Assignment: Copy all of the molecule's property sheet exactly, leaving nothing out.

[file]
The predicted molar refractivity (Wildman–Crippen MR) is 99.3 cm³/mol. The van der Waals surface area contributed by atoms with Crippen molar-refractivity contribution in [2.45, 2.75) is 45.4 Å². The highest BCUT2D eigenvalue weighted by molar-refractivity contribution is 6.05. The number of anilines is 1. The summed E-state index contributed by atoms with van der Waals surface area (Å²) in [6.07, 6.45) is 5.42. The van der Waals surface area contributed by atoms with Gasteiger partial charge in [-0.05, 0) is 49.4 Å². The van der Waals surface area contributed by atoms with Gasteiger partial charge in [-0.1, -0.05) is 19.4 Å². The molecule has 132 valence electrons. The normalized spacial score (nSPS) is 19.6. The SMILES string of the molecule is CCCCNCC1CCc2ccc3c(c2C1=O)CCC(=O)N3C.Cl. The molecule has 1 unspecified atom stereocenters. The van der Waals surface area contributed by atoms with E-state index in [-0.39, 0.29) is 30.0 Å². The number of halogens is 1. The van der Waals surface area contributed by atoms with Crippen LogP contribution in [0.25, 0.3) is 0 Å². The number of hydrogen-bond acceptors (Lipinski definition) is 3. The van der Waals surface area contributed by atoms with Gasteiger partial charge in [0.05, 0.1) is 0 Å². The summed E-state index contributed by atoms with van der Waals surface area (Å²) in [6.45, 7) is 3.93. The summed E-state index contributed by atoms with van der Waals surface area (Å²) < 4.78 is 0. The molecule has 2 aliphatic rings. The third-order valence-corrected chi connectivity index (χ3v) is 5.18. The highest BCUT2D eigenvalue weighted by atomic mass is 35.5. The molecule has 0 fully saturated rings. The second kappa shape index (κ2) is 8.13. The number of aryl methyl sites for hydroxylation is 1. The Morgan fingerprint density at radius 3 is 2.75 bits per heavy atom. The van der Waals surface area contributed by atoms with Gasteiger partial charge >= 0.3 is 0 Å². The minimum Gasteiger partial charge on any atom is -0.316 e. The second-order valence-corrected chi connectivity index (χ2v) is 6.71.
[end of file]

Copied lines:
The predicted molar refractivity (Wildman–Crippen MR) is 99.3 cm³/mol. The van der Waals surface area contributed by atoms with Crippen molar-refractivity contribution in [2.45, 2.75) is 45.4 Å². The highest BCUT2D eigenvalue weighted by molar-refractivity contribution is 6.05. The number of anilines is 1. The summed E-state index contributed by atoms with van der Waals surface area (Å²) in [6.07, 6.45) is 5.42. The van der Waals surface area contributed by atoms with Gasteiger partial charge in [-0.05, 0) is 49.4 Å². The van der Waals surface area contributed by atoms with Gasteiger partial charge in [-0.1, -0.05) is 19.4 Å². The molecule has 132 valence electrons. The normalized spacial score (nSPS) is 19.6. The SMILES string of the molecule is CCCCNCC1CCc2ccc3c(c2C1=O)CCC(=O)N3C.Cl. The molecule has 1 unspecified atom stereocenters. The van der Waals surface area contributed by atoms with E-state index in [-0.39, 0.29) is 30.0 Å². The number of halogens is 1. The van der Waals surface area contributed by atoms with Crippen LogP contribution in [0.25, 0.3) is 0 Å². The number of hydrogen-bond acceptors (Lipinski definition) is 3. The van der Waals surface area contributed by atoms with Gasteiger partial charge in [0.05, 0.1) is 0 Å². The summed E-state index contributed by atoms with van der Waals surface area (Å²) in [6.45, 7) is 3.93. The summed E-state index contributed by atoms with van der Waals surface area (Å²) < 4.78 is 0. The molecule has 2 aliphatic rings. The third-order valence-corrected chi connectivity index (χ3v) is 5.18. The highest BCUT2D eigenvalue weighted by atomic mass is 35.5. The molecule has 0 fully saturated rings. The second kappa shape index (κ2) is 8.13. The number of aryl methyl sites for hydroxylation is 1. The Morgan fingerprint density at radius 3 is 2.75 bits per heavy atom. The van der Waals surface area contributed by atoms with Gasteiger partial charge >= 0.3 is 0 Å². The minimum Gasteiger partial charge on any atom is -0.316 e. The second-order valence-corrected chi connectivity index (χ2v) is 6.71.